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Incident of the French Camp -- Robert Browning

       
(Poem #778) Incident of the French Camp
 You know, we French stormed Ratisbon:
    A mile or so away
 On a little mound, Napoleon
    Stood on our storming-day;
 With neck out-thrust, you fancy how,
    Legs wide, arms locked behind,
 As if to balance the prone brow
    Oppressive with its mind.

 Just as perhaps he mused, "My plans
    That soar, to earth may fall,
 Let once my army-leader Lannes
    Waver a yonder wall," --
 Out 'twixt the battery-smokes there flew
    A rider, bound on bound
 Full-galloping; nor bridle drew
    Until he reached the mound.

 Then off there flung in smiling joy,
    And held himself erect
 By just his horse's mane, a boy:
    You hardly could suspect --
 (So tight he kept his lips compressed,
    Scarce any blood came through)
 You looked twice ere you saw his breast
    Was all but shot in two.

 "Well," cried he, "Emperor, by God's grace
    We've got you Ratisbon!
 The Marshal's in the market-place,
    And you'll be there anon
 To see your flag-bird flap his vans
    Where I, to heart's desire,
 Perched him!" The chief's eye flashed; his plans
    Soared up again like fire.

 The chief's eye flashed; but presently
    Softened itself, as sheathes
 A film the mother-eagle's eye
    When her bruised eaglet breathes:
 "You're wounded!" "Nay", the soldier's pride
    Touched to quick, he said:
 "I'm killed, Sire!" And his chief beside,
    Smiling the boy fell dead.
-- Robert Browning
A rather straightforward tale of adventure, but one that's given additional
strength by the vigour of its verse. Browning's metrical skill and command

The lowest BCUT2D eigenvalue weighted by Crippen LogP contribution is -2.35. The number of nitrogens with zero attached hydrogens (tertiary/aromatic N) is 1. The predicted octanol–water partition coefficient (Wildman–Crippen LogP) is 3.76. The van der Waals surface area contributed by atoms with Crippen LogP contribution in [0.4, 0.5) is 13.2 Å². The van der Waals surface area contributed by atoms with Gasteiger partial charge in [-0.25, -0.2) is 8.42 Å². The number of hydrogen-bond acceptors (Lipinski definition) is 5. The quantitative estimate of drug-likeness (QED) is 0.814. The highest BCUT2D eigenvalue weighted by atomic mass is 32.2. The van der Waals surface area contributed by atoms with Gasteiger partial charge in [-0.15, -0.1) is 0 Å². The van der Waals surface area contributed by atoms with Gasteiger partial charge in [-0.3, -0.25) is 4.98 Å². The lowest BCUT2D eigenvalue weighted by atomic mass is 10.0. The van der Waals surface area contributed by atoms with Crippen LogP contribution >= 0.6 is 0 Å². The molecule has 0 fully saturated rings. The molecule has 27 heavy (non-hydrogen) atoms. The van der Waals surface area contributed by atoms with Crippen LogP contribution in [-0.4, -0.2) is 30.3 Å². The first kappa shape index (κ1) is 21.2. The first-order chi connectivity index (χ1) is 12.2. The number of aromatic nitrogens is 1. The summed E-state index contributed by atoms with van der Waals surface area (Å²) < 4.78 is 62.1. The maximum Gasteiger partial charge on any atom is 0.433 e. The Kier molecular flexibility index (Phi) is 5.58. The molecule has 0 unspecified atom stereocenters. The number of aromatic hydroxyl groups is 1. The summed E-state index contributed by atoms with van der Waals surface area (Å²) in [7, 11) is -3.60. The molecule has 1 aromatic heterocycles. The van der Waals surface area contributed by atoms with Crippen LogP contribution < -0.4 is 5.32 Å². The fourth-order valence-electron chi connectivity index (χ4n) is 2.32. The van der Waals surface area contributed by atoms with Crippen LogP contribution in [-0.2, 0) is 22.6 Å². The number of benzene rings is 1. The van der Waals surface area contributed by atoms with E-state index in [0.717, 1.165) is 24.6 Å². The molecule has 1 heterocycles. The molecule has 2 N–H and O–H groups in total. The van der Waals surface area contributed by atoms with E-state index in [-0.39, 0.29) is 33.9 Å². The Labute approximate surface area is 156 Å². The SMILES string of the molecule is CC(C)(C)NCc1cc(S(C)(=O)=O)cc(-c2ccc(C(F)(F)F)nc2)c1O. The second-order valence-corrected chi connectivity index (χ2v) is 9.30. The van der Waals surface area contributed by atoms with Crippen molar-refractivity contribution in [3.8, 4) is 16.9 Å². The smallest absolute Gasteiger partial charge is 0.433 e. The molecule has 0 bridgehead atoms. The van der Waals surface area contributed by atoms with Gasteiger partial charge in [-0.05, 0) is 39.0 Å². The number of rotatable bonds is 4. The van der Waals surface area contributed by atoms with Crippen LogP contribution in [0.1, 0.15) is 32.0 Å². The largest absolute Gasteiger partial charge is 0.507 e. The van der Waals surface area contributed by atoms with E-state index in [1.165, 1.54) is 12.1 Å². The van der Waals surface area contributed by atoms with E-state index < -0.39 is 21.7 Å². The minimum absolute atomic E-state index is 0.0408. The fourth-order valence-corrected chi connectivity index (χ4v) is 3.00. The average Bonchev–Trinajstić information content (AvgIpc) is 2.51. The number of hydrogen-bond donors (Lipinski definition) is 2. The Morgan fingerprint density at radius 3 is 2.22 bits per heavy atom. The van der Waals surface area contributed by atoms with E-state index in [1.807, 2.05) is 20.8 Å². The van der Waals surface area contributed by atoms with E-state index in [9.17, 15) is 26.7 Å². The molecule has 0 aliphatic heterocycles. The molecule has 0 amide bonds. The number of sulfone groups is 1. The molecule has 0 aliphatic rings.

of the spoken voice save the poem from mediocrity, though some of the
passages do seem a bit strained (especially the eagle metaphor, which,
though it might be apt, I do not much care for).

Pay special attention to the first and last lines: the former converts what
would ordinarily have been a common-or-garden variety ballad into the form
so beloved of Browning, the dramatic monologue, while the latter is (though
predictable) justly celebrated for its portrayal of courage and dedication
to duty. A bit dated, perhaps, but enjoyable nonetheless.

thomas.

[On the events described]

Regensburg: also called Ratisbon, city, Bavaria Land (state), southeastern
Germany, on the right bank of the Danube River at its most northerly course,
where it is joined by the Regen River. In the area of the old city was a
Celtic settlement (Radasbona), which later became the site of a Roman
stronghold and legionary camp, Castra Regina (founded AD 179). The Roman
north gate (Porta Praetoria) and parts of the walls survive. The capital of
the dukes of Bavaria from 530, it was made a bishopric in 739 and shortly
afterward became a capital of the Carolingians. The only imperial free city
in the Duchy of Bavaria from 1245, Regensburg was exceedingly prosperous in
the 12th-13th century. It was taken by the Swedes and later by imperial
troops in the Thirty Years' War (17th century) and was destroyed by the
French in 1809. It passed to Bavaria in 1810. The astronomer Johannes Kepler
died there (1630), and the painter Albrecht Altdorfer (d. 1538) was both a
city architect and counselor.

        -- EB

It was during the artillery bombardment at Ratisbon that Napoleon was
wounded for the first and only time in his military career: a bullet struck
the Emperor on the right heel as he was giving instructions to Marshal
Lannes. Word of the wounding spread rapidly, and the French army is said to
have been on the verge of panic until the Emperor showed himself on
horseback.

        -- [broken link] http://www.miniatures.de/html/int/campaigns/1809Regensburg.html

Google[Napoleon Ratisbon 1809] has more.

[Minstrels Links]

Browning poems:
Poem #65, "Home Thoughts From Abroad"
Poem #104, "My Last Duchess"
Poem #130, "The Lost Leader"
Poem #133, "Song, from Pippa Passes"
Poem #242, "The Pied Piper of Hamelin"
Poem #352, "My Star"
Poem #364, "The Patriot"
Poem #425, "Memorabilia"
Poem #526, "A Toccata of Galuppi's"
Poem #635, "Soliloquy of the Spanish Cloister"

Napoleon poems:
Poem #272, "Napoleon", Walter de la Mare
Poem #258, "Macavity: The Mystery Cat", T. S. Eliot

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